Toronado Cancels 20-Year-Old Barleywine Festival

Longtime bargoers at the Toronado have reason to mourn this year: the bar's annual Barleywine Festival, which has been one of the biggest events on San Francisco beer geeks' calendars for the past 20 years, has been cancelled—and it may be gone for good.

We first caught wind of the news in a Beer Geek article, which cited "the growth of SF Beer Week into a 700+ event liver endurance festival" as a possible reason for the festival's end.

Toronado owner Dave Keene says that the growth of SF Beer Week is unquestionably a factor in his choice to axe the Barleywine Festival. Beer Week has swelled from 50 events in its inaugural year, 2009, to the aforementioned 700+ in 2016, giving drinkers far more choices. "Every year, the crowds at the event are getting smaller," Keene told us.

The Barleywine Festival traditionally comes at the end of Beer Week, and by the time it rolls around, many potential attendees are burned out and hungover from a week of intense beer drinking, he added. Ironically, Beer Week's timeline was originally chosen to bookend the Barleywine Festival and the Bistro’s Double IPA Festival in Hayward, traditionally held the week before.


Barleywine, a traditional British style of beer, usually boasts a high percentage of alcohol. That means it has to be served in small pours and that drinkers can consume less of it in a session—both challenges for a bar that's trying to move a large quantity of it. With last year's reduced attendance, "we had barleywine on tap until June," Keene said.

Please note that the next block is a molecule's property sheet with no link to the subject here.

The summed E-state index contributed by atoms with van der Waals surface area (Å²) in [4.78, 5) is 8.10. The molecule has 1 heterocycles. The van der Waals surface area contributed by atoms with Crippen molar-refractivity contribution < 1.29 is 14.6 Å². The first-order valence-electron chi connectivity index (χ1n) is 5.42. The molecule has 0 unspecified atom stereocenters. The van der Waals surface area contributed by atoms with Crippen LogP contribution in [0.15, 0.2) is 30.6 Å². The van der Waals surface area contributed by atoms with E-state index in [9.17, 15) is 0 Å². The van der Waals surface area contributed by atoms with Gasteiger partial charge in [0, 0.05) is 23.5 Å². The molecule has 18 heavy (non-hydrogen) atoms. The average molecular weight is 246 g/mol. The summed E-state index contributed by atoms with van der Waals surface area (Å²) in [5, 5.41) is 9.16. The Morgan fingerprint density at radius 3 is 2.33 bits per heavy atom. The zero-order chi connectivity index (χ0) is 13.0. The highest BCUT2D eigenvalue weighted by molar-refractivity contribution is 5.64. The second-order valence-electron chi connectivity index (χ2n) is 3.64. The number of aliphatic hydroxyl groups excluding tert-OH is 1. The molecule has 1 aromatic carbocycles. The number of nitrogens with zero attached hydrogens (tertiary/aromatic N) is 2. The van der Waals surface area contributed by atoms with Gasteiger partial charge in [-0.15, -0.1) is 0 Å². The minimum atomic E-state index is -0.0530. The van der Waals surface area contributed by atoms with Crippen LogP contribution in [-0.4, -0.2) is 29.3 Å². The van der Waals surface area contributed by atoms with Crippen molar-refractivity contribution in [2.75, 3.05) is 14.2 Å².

Hosting a barleywine blowout is harder on the bar's staff, too. "We have 52 taps, and two guys changing kegs and cleaning lines. In the long run, the Pliny the Younger event brought in more revenue," Keene said, referring to Toronado's annual release of the rare and highly sought-after triple IPA from Santa Rosa's Russian River Brewing Company. 


Barleywine has also suffered from an evolution in beer trends. Though it packs a strong alcoholic punch, it tends to be sweet and malt-forward, often lacking the hoppy bitterness or tart sourness that define many of the buzziest pours in modern craft beer. 

"People's tastes have changed," Keene said. "They're really into double-hopped, triple-hopped this and that. There's fewer people who even know what barleywine is." 

In some ways, Keene admits, the Barleywine Festival's declining popularity has made it a more enjoyable affair than the packed houses of past years. "I had a wonderful time last year, and people really enjoyed themselves." But it just doesn't make financial sense. 

Keene acknowledges that the cancellation of the event is a loss for the beer community. "I don't do Facebook or Twitter," he told us. "I heard people have been talking about it, but I don't really know." 


Though the Barleywine Festival will no longer coincide with Beer Week, Keene hasn't ruled out bringing it back at another time of year. "I won't say never, but we'll see," he said. Toronado has received few kegs of barleywine from some of the Festival's regular contributors, so barleywine drinkers can still expect to see a few favorites on tap in the coming weeks—if not 52 of them. 

Toronado will continue to host other events for Beer Week, including tap takeovers with Speakeasy and Boulevard on Saturday, January 23rd and Sunday, January 24th. The following Tuesday, January 26th, Boneyard will be available, with their popular IPA Notorious on tap. Wednesday the 27th is Lost Abbey, featuring their rare Cable Car beer, and Friday the 29th is Beachwood.

As for that Russian River event, it will go down on Saturday, January 30th. But don't necessarily expect Pliny the Younger to make an appearance: Beer Week was moved up this year for the Super Bowl, but the megapopular brew will continue to be released on its usual schedule, in early February. "I don't know when I'll get it," says Keene. "It's not in my control."

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